Software Defined Networking (SDN) is one of the more interesting and forward-looking topics in networking today. And while defining just exactly what SDN is and how it is to be tangibly and gainfully leveraged is yet to be fully determined and demonstrated, it is undoubtedly the direction of the future and warrants keeping up with. Early adopters of SDN include Research and Education (where SDN started), Financial Services, and various Service Providers, including AT&T and BT who along with Microsoft and Google have collaborated to create a data model language for managing next generation packet networks called ‘Yang.’ Comcast, Verizon, and Yahoo are joining in, along with all the legacy network hardware vendors – Cisco, HP, Juniper, etc. It’s exciting times for networking!
But there are a lot of new concepts and acronyms to learn when discussing SDN. A simplified three-tier view includes vendor-independent hardware switching fabrics (at the bottom) that are managed by a centralized controller (middle) using the OpenFlow protocol (which I see is included / covered in Wireshark, for those who might want to analyze the protocol). The controller configures routes for ‘data flows’ to/from application VMs (top tier), much like the routing table entries in current hardware-based routers. There are also ‘Northbound Interfaces’ (APIs) between controllers and applications to allow customized user-written programs and network management applications to understand, monitor, and dynamically control the network environment in an automated fashion based on changing network conditions and application types / needs.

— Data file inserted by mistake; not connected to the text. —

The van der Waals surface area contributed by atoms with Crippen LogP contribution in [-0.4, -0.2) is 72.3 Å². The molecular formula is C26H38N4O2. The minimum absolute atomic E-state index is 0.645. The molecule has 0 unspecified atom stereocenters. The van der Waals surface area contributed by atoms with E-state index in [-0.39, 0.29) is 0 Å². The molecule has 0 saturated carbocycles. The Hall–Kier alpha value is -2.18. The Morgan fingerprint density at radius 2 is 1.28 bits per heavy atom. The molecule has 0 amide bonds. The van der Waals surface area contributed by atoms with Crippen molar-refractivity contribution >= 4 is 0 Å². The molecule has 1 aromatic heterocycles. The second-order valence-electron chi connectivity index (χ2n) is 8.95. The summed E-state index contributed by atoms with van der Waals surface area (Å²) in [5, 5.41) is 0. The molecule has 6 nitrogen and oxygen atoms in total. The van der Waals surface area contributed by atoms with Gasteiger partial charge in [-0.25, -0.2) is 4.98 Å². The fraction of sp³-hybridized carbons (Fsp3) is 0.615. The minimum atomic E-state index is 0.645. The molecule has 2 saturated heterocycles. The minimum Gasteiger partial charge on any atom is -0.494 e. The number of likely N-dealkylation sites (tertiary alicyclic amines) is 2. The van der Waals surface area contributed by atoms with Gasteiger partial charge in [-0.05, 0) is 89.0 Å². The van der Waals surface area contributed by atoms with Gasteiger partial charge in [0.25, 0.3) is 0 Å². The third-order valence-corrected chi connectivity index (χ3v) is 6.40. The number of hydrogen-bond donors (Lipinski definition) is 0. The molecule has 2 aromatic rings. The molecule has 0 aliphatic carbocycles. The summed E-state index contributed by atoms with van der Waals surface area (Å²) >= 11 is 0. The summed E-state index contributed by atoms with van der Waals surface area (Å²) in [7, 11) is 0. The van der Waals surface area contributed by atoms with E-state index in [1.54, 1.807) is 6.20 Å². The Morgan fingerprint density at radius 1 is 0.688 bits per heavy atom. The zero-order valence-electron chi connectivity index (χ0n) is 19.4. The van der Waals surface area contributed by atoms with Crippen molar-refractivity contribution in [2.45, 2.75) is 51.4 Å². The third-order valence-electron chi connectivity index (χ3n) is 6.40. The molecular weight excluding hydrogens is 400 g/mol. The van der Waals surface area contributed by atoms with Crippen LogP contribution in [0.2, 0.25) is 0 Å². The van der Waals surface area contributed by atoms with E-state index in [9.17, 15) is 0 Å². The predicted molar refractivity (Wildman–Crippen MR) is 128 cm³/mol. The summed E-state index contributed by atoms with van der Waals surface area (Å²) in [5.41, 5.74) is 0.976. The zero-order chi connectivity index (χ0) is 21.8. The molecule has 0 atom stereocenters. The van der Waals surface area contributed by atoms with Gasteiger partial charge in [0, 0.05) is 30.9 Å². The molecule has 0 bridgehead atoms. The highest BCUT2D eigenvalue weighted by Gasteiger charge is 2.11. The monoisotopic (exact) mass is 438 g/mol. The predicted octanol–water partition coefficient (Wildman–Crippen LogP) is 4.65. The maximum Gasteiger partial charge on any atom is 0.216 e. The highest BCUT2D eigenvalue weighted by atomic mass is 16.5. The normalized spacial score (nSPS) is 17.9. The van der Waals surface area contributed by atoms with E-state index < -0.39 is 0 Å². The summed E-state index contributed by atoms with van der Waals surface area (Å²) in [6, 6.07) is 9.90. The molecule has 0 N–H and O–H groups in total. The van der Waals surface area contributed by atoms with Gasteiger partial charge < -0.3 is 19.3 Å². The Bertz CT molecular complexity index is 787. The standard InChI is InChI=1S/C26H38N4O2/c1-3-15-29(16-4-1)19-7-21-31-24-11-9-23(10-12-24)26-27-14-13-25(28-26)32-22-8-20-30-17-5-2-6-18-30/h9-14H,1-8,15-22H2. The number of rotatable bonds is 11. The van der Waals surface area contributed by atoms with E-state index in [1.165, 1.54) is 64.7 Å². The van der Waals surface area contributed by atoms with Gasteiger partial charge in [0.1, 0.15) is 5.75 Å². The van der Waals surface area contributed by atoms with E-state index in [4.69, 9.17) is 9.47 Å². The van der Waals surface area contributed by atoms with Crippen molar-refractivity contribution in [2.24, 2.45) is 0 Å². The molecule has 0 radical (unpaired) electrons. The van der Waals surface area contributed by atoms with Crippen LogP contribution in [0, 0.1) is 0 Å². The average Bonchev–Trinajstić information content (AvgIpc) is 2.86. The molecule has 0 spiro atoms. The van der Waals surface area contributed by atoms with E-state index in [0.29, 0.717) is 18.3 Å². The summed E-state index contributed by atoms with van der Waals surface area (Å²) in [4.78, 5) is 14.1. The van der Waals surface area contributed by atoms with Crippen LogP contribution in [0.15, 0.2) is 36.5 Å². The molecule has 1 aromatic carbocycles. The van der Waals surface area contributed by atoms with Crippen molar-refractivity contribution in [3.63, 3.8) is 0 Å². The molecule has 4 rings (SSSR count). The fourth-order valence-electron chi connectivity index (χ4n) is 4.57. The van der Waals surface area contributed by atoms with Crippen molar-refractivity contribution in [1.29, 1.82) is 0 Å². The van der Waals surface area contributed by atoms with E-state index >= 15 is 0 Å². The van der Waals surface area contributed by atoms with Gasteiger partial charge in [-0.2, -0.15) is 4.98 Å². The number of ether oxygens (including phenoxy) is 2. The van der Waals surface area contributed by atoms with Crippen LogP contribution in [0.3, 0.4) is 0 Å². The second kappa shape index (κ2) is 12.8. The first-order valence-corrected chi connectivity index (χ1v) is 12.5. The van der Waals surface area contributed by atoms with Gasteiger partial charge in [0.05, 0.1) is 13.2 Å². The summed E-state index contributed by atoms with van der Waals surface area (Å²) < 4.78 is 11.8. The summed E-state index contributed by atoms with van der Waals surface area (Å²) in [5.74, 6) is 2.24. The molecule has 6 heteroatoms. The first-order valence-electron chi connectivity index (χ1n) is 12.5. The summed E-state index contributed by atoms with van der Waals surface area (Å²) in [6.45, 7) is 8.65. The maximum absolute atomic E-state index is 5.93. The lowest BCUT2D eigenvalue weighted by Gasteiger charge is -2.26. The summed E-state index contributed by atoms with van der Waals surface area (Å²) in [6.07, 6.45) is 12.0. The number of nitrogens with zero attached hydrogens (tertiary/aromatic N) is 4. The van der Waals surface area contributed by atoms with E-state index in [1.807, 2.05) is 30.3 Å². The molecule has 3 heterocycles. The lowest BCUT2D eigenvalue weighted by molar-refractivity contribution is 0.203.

I think the primary goal of SDN is centralized control and software-based automation of a dynamic network infrastructure that optimizes performance, security, and cost in an increasingly complex environment. And that last point – an increasingly complex network environment – is going to be the real driver towards SDN, as SDN increasingly becomes the enabler for professionally managing networks.
So how do we get started with SDN? SDN can reportedly be integrated on top of existing data center environments using data center ‘edge overlay fabrics’, which are based on a mesh of ‘overlay tunnels’ connecting data center devices using VXLAN tunnels (an encapsulation type). But SDN certainly isn’t a subject I am sufficiently current on - along with a lot of other folks, I think, and I doubt that many will be implementing SDN in their networks on blind faith in their vendors. I’ll likely be setting up a small test environment to investigate SDN technology in 2015, and I imagine a lot of other folks will be as well – it’s time to do some trials, self and professional education, and prepare for the next big thing in networking.
For more information, search for this topic on your favorite network vendor’s website, as well as the SDx Central website.
This is a guest post by Jim Baxter, President & Performance Analyst at PacketIQ Inc.
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